# NavList:

## A Community Devoted to the Preservation and Practice of Celestial Navigation and Other Methods of Traditional Wayfinding

**Re: HO 211 and Calculator Almanacs**

**From:**Dan Allen

**Date:**1999 Sep 08, 1:56 PM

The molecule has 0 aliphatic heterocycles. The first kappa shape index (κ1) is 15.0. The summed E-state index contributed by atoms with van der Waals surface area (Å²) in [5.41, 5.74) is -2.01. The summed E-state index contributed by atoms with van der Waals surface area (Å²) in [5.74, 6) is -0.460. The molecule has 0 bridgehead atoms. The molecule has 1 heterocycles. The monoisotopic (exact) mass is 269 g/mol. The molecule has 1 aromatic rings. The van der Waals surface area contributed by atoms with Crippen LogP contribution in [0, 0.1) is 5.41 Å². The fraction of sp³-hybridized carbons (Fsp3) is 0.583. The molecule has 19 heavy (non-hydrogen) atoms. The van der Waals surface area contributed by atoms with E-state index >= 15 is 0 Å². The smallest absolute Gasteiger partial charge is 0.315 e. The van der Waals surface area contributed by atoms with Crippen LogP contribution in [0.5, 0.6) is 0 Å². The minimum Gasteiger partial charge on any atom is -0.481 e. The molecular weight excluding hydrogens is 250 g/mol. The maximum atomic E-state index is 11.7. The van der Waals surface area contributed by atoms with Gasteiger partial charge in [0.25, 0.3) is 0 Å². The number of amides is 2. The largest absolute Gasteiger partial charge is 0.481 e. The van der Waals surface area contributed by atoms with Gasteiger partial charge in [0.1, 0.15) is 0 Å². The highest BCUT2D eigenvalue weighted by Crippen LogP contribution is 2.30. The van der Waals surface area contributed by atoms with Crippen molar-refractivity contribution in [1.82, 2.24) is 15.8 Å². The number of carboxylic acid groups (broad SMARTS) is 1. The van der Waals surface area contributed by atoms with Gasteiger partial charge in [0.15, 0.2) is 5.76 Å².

http://www.willbell.com/ has a new 1999 edition of the Meeus book available. I am not sure how it differs. I have the earlier edition and it is very useful. Dan -----Original Message----- From George Huxtable [mailto:george@HUXTABLE.U-NET.COM] Sent: Wednesday, September 08, 1999 12:41 PM To: NAVIGATION-L@LISTSERV.WEBKAHUNA.COM Subject: Re: HO 211 and Calculator Almanacs Gordon Talge provides much interesting information about calculating your own almanac. As one who has been there and done it, I have some comments to make. In my opinion, it's much more satisfying, and quite feasible, to be able to calculate your own accurate "everlasting" almanac for all the navigational bodies, rather than to be dependent on others to provide new coefficients to be entered in at regular intervals. By "everlasting", I mean no more than within my lifetime and that of other readers of this mailing list; eventually, the accuracy of any predictions will degrade. By navigational bodies, I mean Sun, Moon, Venus, Mars, Jupiter, Saturn, and the 60 (or so) named stars to be found in a nautical almanac. By "accurate", I mean keeping error within the order of 0.1 minutes of arc or so, smaller than the errors in the observational procedure. Over a many-year period, this implies taking into account precession, nutation, and also the proper-motions of some nearer stars. Almost all the necessary information has been collected together by Jean Meeus, and published by Willman-Bell. Gordon mentions Meeus' "Astronomical Algorithms", a work which has been out of print for a while, but which has reappeared as a 1988 edition. I do recommend this book for anyone interested in astronomical predictions, who has a mathematical bent. It's a considerably expanded version of his earlier "Astronomical Formulae for Calculators". I used the information in that paperback (second ed., 1982) to make my own almanac program. Meeus has provided a real service in putting all that information together. Until recently. when big NASA computers came into action, almanac data was compiled from analyses of planetary motion made nearly a century ago by Simon Newcomb, an unsung American astronomer. Even now, the parameters he worked out then remain valid today for calculating almanacs to marine-navigation accuracy. What is so staggering is that all this work was done with only human computing-power. An inspiring achievement, indeed. Meeus' "Astronomical Formulae for Calculators" was based on Newcomb's analysis (and on Brown's theory of the Moon's motion). His newer book includes the recent computer predictions and gives many more terms for the expansions, but all this extra precision is, in general, irrelevant for the needs of us navigators. The problem with predicting the future position of any body in the solar system is that they are all acted on, not just by the gravity of the Sun, but also by an attraction to every other body in the system, and as all these bodies are constantly moving, there are continually-changing perturbations to all the orbits. Sometimes there can be hundreds of such terms which have to be calculated. It all depends on the accuracy required. My navigation program, in its basic form, takes a sextant observation of a body, corrects for refraction and dip, works out the altitude and azimuth of the body from the built-in almanac, allows where necessary for semidiameter and parallax, and provides a position line in terms of the amount and direction of offset from an assumed position. The user has to to the rest. The name of the body, date and time, assumed lat. and long., and the altitude by sextant, are required. Height of eye is preset. The program to do this runs on a Casio fx-730p or a fx-795p programmable pocket calculator, now alas no longer available. The language is a crude and idiosyncratic version of Basic. The program occupies all but 1 kilobyte of the maximum-available expanded memory, which is nearly 16 kilobytes. Much of this is taken up by the many coefficients of the terms used in the astro calculations. It's all desperately slow, though, taking nearly 5 minutes to compute an observation involving the Moon, Saturn, or Jupiter (because they require so many perturbation terms). The Casio calculator does all its internal calculations with the numbers in decimal form, one digit at a time, which partly explains the slowness. Theres no conversion to binary form, as in a modern computer. Gordon refers to calculating solutions for the position of a planet as involving Cartesian (X,Y,Z) coordinates for positions in space, but that isn't necessary; everything can be done in terms of the orbit paramaters of the Earth and the planet with respect to the ecliptic (semidiameter, eccentricity, inclination, etc), calculating perturbations to obtain ecliptic latitudes and longitudes, then converting to get dec and RA. Many of us simpler souls would find this more meaningful. Meeus explains all this. Converting to Cartesian, though just as precise and mathematically meaningful, seems to be taking a step away from understandable reality. That's a personal view, anyway. However it's done, you will sometimes find that visualising all those angles in 3 dimensions will make your head hurt. George Huxtable. ------------------------------ george@huxtable.u-net.com George Huxtable, 1 Sandy Lane, Southmoor, Abingdon, Oxon OX13 5HX, UK. Tel, or fax, to 01865 820222 or (int.) +44 1865 820222. ------------------------------